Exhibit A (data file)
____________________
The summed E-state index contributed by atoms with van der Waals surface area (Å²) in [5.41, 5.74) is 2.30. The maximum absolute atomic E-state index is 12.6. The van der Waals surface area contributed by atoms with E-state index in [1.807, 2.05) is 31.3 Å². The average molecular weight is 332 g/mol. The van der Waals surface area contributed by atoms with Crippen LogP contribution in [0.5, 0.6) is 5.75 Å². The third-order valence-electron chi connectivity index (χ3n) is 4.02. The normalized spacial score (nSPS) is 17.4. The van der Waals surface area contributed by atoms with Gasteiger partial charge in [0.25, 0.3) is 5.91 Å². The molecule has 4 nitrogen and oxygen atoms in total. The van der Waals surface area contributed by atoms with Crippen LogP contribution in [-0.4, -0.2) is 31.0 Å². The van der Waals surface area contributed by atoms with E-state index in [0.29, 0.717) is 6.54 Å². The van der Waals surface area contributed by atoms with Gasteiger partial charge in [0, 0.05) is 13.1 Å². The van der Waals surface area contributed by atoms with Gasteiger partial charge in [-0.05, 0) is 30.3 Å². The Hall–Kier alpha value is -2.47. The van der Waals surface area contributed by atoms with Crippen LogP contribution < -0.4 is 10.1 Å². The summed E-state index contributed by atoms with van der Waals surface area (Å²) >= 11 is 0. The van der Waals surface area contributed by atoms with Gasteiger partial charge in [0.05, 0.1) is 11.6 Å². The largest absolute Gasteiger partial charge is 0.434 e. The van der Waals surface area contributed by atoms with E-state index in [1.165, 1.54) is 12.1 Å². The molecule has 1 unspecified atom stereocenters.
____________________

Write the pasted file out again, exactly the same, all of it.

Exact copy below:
The summed E-state index contributed by atoms with van der Waals surface area (Å²) in [5.41, 5.74) is 2.30. The maximum absolute atomic E-state index is 12.6. The van der Waals surface area contributed by atoms with E-state index in [1.807, 2.05) is 31.3 Å². The average molecular weight is 332 g/mol. The van der Waals surface area contributed by atoms with Crippen LogP contribution in [0.5, 0.6) is 5.75 Å². The third-order valence-electron chi connectivity index (χ3n) is 4.02. The normalized spacial score (nSPS) is 17.4. The van der Waals surface area contributed by atoms with Gasteiger partial charge in [0.25, 0.3) is 5.91 Å². The molecule has 4 nitrogen and oxygen atoms in total. The van der Waals surface area contributed by atoms with Crippen LogP contribution in [-0.4, -0.2) is 31.0 Å². The van der Waals surface area contributed by atoms with E-state index in [0.29, 0.717) is 6.54 Å². The van der Waals surface area contributed by atoms with Gasteiger partial charge in [0, 0.05) is 13.1 Å². The van der Waals surface area contributed by atoms with Gasteiger partial charge in [-0.05, 0) is 30.3 Å². The Hall–Kier alpha value is -2.47. The van der Waals surface area contributed by atoms with Crippen LogP contribution < -0.4 is 10.1 Å². The summed E-state index contributed by atoms with van der Waals surface area (Å²) >= 11 is 0. The van der Waals surface area contributed by atoms with Gasteiger partial charge in [0.05, 0.1) is 11.6 Å². The largest absolute Gasteiger partial charge is 0.434 e. The van der Waals surface area contributed by atoms with E-state index in [1.165, 1.54) is 12.1 Å². The molecule has 1 unspecified atom stereocenters.